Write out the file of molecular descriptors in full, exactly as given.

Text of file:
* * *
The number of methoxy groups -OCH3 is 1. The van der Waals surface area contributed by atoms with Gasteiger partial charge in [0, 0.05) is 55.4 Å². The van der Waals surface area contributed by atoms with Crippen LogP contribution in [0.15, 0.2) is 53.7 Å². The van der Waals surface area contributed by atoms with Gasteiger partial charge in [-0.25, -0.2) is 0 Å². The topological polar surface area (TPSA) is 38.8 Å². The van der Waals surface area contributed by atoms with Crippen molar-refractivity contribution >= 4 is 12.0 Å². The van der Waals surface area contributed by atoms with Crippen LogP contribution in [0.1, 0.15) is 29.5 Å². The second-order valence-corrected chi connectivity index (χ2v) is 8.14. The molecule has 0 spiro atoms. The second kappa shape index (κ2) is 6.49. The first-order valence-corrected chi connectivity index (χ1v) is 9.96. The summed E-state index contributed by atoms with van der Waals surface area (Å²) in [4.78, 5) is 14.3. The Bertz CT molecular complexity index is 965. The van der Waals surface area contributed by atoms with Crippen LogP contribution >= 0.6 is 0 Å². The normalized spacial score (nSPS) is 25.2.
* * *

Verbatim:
The number of methoxy groups -OCH3 is 1. The van der Waals surface area contributed by atoms with Gasteiger partial charge in [0, 0.05) is 55.4 Å². The van der Waals surface area contributed by atoms with Crippen LogP contribution in [0.15, 0.2) is 53.7 Å². The van der Waals surface area contributed by atoms with Gasteiger partial charge in [-0.25, -0.2) is 0 Å². The topological polar surface area (TPSA) is 38.8 Å². The van der Waals surface area contributed by atoms with Crippen molar-refractivity contribution >= 4 is 12.0 Å². The van der Waals surface area contributed by atoms with Crippen LogP contribution in [0.1, 0.15) is 29.5 Å². The second-order valence-corrected chi connectivity index (χ2v) is 8.14. The molecule has 0 spiro atoms. The second kappa shape index (κ2) is 6.49. The first-order valence-corrected chi connectivity index (χ1v) is 9.96. The summed E-state index contributed by atoms with van der Waals surface area (Å²) in [4.78, 5) is 14.3. The Bertz CT molecular complexity index is 965. The van der Waals surface area contributed by atoms with Crippen LogP contribution >= 0.6 is 0 Å². The normalized spacial score (nSPS) is 25.2.